Earlier this month, we showed that a dark mode was coming to the Google Search website on Android, by way of Google Chrome. At the time, we weren’t sure of how this dark mode would work or why it would require a flag in chrome://flags. As of today, Google Search has finally begun testing its dark mode for mobile web — here’s how you can start using it.
Since we talked about it last, Google has put very little work into the feature on the Chrome side of things. In fact, all we could find was that Chrome for Android would slightly alter the URL for your searches depending on whether you have the flag enabled and are using Chrome’s dark mode. Specifically, Chrome added “cs=1” to Google Search URLs, but, as of earlier this week, the change had no effect.
However, sometime over the weekend, Google Search changed things on the server side. Following the change, the Google Search results page on Chrome for Android is put into a darker color scheme, albeit one that doesn’t line up too closely with the Google app on Android. For example, the shade of blue used appears to be slightly darker in Chrome than it is on the Google Search app for Android.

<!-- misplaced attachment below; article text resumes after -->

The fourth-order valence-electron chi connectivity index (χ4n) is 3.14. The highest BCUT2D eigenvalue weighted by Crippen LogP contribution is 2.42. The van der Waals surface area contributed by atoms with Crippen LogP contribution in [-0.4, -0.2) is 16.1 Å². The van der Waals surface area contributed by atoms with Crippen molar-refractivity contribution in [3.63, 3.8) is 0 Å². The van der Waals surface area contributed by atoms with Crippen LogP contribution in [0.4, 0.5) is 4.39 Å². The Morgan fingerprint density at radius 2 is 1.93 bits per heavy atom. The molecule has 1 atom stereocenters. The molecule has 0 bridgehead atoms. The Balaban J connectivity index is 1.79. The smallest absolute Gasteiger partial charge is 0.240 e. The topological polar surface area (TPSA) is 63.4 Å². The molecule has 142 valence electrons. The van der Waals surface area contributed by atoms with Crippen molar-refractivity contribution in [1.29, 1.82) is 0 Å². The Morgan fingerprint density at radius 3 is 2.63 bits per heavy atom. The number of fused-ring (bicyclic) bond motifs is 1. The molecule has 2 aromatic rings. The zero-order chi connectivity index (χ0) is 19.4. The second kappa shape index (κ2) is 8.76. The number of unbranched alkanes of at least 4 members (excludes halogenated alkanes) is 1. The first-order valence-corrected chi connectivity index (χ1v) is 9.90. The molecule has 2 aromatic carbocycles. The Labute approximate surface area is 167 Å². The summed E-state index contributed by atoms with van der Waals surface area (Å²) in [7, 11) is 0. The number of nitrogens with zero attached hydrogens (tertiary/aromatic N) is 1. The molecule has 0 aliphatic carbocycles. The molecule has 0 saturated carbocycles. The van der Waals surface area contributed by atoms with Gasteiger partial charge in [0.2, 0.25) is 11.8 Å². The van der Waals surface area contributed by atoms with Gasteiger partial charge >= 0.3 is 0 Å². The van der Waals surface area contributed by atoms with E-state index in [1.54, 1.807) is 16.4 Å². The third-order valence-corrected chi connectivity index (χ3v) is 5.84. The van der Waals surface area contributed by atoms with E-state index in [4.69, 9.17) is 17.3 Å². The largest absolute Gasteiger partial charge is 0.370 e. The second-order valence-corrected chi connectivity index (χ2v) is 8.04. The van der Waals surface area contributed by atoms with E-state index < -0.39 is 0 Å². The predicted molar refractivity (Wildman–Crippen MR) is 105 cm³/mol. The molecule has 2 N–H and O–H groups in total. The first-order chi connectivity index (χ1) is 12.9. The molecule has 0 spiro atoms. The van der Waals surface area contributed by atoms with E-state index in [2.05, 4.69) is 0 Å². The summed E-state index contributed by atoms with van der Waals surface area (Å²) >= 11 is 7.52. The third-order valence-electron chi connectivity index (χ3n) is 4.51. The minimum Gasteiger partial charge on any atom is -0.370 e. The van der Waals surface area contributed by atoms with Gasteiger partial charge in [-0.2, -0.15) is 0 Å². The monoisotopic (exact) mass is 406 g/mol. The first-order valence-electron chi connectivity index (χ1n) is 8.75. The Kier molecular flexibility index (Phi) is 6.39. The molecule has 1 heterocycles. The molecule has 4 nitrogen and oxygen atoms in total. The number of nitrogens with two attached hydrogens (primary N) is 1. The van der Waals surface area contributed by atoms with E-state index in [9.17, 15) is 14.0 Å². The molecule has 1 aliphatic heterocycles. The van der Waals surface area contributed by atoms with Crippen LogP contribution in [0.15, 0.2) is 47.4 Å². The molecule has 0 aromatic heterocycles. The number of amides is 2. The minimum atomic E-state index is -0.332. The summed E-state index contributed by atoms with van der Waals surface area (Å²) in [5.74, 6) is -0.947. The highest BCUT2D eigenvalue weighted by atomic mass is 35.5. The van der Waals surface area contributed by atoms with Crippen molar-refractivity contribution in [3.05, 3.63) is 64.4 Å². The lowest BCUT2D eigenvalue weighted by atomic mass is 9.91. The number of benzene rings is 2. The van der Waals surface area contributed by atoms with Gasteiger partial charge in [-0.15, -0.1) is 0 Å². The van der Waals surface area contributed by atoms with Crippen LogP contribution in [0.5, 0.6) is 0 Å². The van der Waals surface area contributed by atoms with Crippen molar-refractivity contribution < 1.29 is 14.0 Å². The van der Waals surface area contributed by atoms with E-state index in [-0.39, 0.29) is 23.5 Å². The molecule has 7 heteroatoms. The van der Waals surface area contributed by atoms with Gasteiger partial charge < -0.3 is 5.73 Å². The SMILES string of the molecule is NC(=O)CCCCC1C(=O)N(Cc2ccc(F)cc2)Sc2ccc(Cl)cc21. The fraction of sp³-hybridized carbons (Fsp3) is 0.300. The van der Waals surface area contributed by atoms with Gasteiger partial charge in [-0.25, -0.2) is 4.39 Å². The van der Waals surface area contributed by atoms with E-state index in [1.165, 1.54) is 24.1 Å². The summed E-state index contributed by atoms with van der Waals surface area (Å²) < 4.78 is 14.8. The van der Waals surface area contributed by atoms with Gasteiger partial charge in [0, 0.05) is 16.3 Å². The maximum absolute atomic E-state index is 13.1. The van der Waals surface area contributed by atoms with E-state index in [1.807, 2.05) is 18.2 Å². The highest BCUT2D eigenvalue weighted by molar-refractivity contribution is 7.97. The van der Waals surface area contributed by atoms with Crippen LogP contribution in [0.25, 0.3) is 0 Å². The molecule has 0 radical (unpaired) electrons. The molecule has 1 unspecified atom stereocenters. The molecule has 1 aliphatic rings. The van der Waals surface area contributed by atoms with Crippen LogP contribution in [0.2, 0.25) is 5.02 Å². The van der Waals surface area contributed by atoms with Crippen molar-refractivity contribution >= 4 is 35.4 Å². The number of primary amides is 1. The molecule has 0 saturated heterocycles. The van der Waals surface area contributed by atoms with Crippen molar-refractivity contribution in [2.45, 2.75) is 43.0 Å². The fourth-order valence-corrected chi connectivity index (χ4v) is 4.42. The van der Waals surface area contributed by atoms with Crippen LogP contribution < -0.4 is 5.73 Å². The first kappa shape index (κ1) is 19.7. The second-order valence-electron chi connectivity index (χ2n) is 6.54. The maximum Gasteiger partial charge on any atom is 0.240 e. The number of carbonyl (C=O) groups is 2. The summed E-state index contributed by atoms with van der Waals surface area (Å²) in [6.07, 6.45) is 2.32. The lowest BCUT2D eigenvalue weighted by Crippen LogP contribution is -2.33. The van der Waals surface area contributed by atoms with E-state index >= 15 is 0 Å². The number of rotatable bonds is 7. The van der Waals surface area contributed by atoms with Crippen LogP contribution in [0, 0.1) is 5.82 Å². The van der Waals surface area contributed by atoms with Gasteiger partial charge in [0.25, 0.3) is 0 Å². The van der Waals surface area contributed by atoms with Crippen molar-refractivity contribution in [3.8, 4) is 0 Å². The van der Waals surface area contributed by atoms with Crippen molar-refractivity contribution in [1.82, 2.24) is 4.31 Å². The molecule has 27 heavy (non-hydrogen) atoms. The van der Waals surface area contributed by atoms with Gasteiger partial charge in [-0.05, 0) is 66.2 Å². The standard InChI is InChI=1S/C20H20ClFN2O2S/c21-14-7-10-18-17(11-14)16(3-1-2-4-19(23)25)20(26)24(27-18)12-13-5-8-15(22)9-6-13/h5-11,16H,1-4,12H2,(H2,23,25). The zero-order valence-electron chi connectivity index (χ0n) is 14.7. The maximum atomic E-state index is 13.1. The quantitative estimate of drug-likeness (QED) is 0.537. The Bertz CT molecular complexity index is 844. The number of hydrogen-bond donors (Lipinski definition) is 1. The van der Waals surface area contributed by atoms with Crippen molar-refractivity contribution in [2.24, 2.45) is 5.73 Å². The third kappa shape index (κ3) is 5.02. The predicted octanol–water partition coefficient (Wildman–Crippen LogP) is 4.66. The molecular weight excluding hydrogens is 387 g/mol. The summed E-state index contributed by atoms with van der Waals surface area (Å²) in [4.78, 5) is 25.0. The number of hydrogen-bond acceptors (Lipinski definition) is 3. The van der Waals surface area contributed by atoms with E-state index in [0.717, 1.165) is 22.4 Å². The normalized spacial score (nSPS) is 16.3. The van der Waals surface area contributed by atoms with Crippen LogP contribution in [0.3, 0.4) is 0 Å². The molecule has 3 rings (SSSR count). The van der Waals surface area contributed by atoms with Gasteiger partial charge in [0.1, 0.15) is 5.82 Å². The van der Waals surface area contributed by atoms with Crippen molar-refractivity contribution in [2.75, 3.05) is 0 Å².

If you want to try out the dark mode for Google Search on your own device, there’s two ways you can do so. The first requires that you download either Chrome Canary or Chrome Dev from the Play Store, and enable the flag below on the chrome://flags page. Once enabled, you’ll automatically be brought to the dark version of Google Search when Chrome itself is also in dark mode.
Show darkened search pages on Android
If enabled, users will see a darkened search page if Chrome is in nightmode as well.
However, surprisingly, you don’t need to use a special pre-release browser or change your settings to get a preview of Google Search’s new dark mode on mobile web. All you really need to do is type “&cs=1” onto the end of a Google Search URL. Here’s an example:
That said, in our testing, even with the URL change, the dark mode only appears when browsing Google Search from Chrome for Android. Other Android browsers like Firefox, Microsoft Edge and Kiwi Browser, as well as Chrome for iOS, all show the usual light mode. We were at least able to get some of the dark mode to appear by having Firefox pretend to be Chrome, using an extension.
Unfortunately, we don’t know if Google plans to bring its dark mode to other mobile browsers or even the desktop versions of Chrome. For now, though, this is at least a step in the right direction.
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